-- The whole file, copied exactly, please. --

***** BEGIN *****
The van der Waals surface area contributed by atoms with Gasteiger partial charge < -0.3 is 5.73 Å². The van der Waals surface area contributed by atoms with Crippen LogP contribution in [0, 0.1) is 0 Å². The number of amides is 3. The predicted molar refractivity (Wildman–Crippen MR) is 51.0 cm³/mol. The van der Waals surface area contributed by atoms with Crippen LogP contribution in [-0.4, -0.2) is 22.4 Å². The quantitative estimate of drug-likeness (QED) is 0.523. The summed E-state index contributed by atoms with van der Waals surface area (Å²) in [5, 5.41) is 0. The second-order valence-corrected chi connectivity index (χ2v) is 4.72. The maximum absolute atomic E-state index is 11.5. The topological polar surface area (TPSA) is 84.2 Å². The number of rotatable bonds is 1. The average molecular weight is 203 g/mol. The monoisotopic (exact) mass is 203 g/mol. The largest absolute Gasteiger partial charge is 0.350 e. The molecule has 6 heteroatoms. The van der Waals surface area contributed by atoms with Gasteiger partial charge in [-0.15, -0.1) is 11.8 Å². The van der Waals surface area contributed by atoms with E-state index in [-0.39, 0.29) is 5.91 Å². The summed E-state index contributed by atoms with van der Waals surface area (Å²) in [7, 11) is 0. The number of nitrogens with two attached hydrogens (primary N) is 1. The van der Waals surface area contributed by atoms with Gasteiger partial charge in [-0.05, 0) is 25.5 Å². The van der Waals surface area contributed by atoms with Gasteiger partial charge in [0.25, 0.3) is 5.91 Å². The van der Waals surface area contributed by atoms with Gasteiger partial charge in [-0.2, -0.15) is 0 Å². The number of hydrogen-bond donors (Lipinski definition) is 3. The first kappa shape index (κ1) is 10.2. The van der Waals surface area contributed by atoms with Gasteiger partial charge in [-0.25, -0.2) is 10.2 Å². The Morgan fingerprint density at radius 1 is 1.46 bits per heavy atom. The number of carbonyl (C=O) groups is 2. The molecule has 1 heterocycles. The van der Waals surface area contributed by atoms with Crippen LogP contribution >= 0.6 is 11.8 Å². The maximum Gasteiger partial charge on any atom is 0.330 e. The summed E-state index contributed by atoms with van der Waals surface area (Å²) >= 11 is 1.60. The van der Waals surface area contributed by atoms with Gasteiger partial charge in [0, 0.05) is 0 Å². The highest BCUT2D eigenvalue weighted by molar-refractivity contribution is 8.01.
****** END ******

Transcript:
The van der Waals surface area contributed by atoms with Gasteiger partial charge < -0.3 is 5.73 Å². The van der Waals surface area contributed by atoms with Crippen LogP contribution in [0, 0.1) is 0 Å². The number of amides is 3. The predicted molar refractivity (Wildman–Crippen MR) is 51.0 cm³/mol. The van der Waals surface area contributed by atoms with Crippen LogP contribution in [-0.4, -0.2) is 22.4 Å². The quantitative estimate of drug-likeness (QED) is 0.523. The summed E-state index contributed by atoms with van der Waals surface area (Å²) in [5, 5.41) is 0. The second-order valence-corrected chi connectivity index (χ2v) is 4.72. The maximum absolute atomic E-state index is 11.5. The topological polar surface area (TPSA) is 84.2 Å². The number of rotatable bonds is 1. The average molecular weight is 203 g/mol. The monoisotopic (exact) mass is 203 g/mol. The largest absolute Gasteiger partial charge is 0.350 e. The molecule has 6 heteroatoms. The van der Waals surface area contributed by atoms with Gasteiger partial charge in [-0.15, -0.1) is 11.8 Å². The van der Waals surface area contributed by atoms with E-state index in [-0.39, 0.29) is 5.91 Å². The summed E-state index contributed by atoms with van der Waals surface area (Å²) in [7, 11) is 0. The number of nitrogens with two attached hydrogens (primary N) is 1. The van der Waals surface area contributed by atoms with Gasteiger partial charge in [-0.05, 0) is 25.5 Å². The van der Waals surface area contributed by atoms with Gasteiger partial charge in [0.25, 0.3) is 5.91 Å². The van der Waals surface area contributed by atoms with Gasteiger partial charge in [-0.2, -0.15) is 0 Å². The number of hydrogen-bond donors (Lipinski definition) is 3. The first kappa shape index (κ1) is 10.2. The van der Waals surface area contributed by atoms with Gasteiger partial charge in [-0.25, -0.2) is 10.2 Å². The Morgan fingerprint density at radius 1 is 1.46 bits per heavy atom. The number of carbonyl (C=O) groups is 2. The molecule has 1 heterocycles. The van der Waals surface area contributed by atoms with Crippen LogP contribution >= 0.6 is 11.8 Å². The maximum Gasteiger partial charge on any atom is 0.330 e. The summed E-state index contributed by atoms with van der Waals surface area (Å²) >= 11 is 1.60. The van der Waals surface area contributed by atoms with Gasteiger partial charge in [0, 0.05) is 0 Å². The highest BCUT2D eigenvalue weighted by molar-refractivity contribution is 8.01.